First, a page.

Don't Kill the Messenger
by Sam Tracy - Auto Free Times


One year ago, a pair of severe bicycle messenger crashes in Boston and San Francisco shook the courier communities in those cities. A year later, the difference in consequences afforded to each provides a startlingly honest view of how American transportation really works.

In August 1997, San Francisco bicycle messenger Casey Moe was run down while trying to dodge an errant pedestrian. He was hit by an unlicensed driver working for the enormous JCDecaux company, and no one involved received so much as a ticket. Local newspapers exonerated those who killed him, minimizing the incident as a ripple in business-as-usual. (See story, page16).

Three months after Casey Moe was run down in San Francisco, a courier crash again made news_in a vastly different way. When William J. Spring, vice president of Boston's Federal Reserve Bank, strode into the path of bicycle messenger Jonathan Gladstone on October 30, cycling safety was given a different spin entirely. Mr. Spring was seriously injured, and the Boston messenger community soon faced the harshest police crackdown in its history (See story, page17).

The contrast between these two incidents brings into stark relief a double-standard that bicycle messengers the world over have known for some time: while cyclists maintain a vastly superior safety record, the carnage wrought by drivers carries a special sort of immunity.

Cycle messengers are alternately characterized or romanticized as scofflaw punks. Yet episodes such as these render such hypocrisy paramount: messengers work in the city, and they exist within a context.

While the messengers upon whom Boston professionals rely heavily are required to move quickly for their livelihoods, the very same professional class handily removes itself from the equation when problems occur. The Boston Chamber of Commerce was principal among those demanding a harsh and immediate crackdown on the bicycle workers its members depend on. As noted by messenger advocate Joe Hendry, this crackdown now "forces bicycle messengers to carry greater insurance than both taxi drivers and automobile couriers." It also grants local police the power to arbitrarily suspend, deny or revoke the driving licences of bike couriers - automobile couriers are curiously exempted from this sanction. Similarly harsh sanctions already exist in Chicago and Washington, DC.

Many in the bicycle messenger community have long noted that the context with which to view bicycle crashes is in relation to the carnage wrought by automobiles. In America, that would be over 40,000 deaths and 3.5 million injuries in 1996 alone. The size, speed and insulation of the automobile renders it inherently more dangerous than a cyclist could ever aspire to be. Studies show that pedestrians are 250 times more likely to be hit by a car, bus or taxi than by a bicycle.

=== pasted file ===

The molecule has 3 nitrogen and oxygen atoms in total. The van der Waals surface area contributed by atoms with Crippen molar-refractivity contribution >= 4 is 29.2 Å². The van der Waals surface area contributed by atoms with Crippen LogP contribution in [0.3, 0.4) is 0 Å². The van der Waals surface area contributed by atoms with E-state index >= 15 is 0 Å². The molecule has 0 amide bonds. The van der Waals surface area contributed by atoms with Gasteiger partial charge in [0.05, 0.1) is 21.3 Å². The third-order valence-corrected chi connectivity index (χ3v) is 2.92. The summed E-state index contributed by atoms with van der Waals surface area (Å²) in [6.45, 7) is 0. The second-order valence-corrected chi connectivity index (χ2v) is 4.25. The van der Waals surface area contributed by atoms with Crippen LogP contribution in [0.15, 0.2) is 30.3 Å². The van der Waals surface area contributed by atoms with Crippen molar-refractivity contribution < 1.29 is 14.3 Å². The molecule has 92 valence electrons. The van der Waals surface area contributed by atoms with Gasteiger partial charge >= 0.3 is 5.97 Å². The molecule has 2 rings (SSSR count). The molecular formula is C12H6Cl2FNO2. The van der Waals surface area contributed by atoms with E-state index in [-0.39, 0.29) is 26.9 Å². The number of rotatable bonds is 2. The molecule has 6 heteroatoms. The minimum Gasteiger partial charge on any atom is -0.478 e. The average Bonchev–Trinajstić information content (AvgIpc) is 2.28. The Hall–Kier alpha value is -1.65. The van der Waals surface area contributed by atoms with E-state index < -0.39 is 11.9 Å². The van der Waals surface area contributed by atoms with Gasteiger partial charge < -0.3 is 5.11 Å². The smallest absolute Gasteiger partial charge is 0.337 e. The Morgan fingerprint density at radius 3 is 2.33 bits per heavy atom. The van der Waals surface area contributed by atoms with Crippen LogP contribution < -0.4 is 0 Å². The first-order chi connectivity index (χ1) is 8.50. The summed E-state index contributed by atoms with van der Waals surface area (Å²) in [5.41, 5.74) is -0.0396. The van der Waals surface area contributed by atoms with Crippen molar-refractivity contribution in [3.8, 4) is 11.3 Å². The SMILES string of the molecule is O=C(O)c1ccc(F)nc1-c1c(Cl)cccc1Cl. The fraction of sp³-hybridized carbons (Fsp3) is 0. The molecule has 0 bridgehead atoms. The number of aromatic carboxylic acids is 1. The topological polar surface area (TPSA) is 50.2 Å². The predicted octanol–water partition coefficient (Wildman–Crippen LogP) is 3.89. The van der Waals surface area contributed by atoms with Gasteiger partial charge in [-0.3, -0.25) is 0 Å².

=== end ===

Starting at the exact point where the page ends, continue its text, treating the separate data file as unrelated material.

While pedestrians and bicyclists are 16% of road fatalities, they are allocated one percent of the safety budget for American surface transportation. It is usual for such truths to be ignored. Despite the occasional liberal lip-service, entrenched autophiles in urban planning departments reign supreme - the larger trend sees cyclists of all sorts considered last in matters of road safety.

The death rate for cyclists in San Francisco has increased since that city was shocked by the deaths of Casey Moe and fellow cyclist Paulina Calunya last August. Meanwhile in Melbourne, Australia, Premier Jeff Kennett vowed in June to bring forth fines or force to address "kamikaze" bicycle messengers. The drivers in his district presumably conduct themselves as pristine, lily-white angels.

A cynical professional class collaborates here, preferring bikers as subordinates in both wages and safety concerns. Bicycle messengers routinely perform tasks that no gridlocked car could attempt, yet they are somehow held to absolute standards absent elsewhere in transportation. Judgements of couriers - springing from tired stereotypes come before any simple appreciation of their willingness to perform a vital and dangerous job in an ecologically sound manner. San Francisco, Toronto and the City of North York have all issued proclamations declaring October 9 as International Messenger Appreciation Day (10-9 is radio for "say again?").

The next time you encounter a bike courier in traffic, don't panic. It becomes harder to know how you will move when you do so. Instead, understand that this person must know how to ride safely in order to make it home through auto traffic, and proceed accordingly.

Just as couriers provide an essential service to the professional class, they can show us all the beauty of life by bicycle. What is the potential of this mode? Pay a visit to the next Freight Bike World Championships and find out.

While not everyone across the spectrum of the bike messenger community will consider themselves ecologists first, the daily example of sustainability they provide should be recognized.

We should all be taking any available steps to decrease the incidence of road crashes. Sincerity in such an effort will demand that if we are to condemn the one, we must condemn them all.


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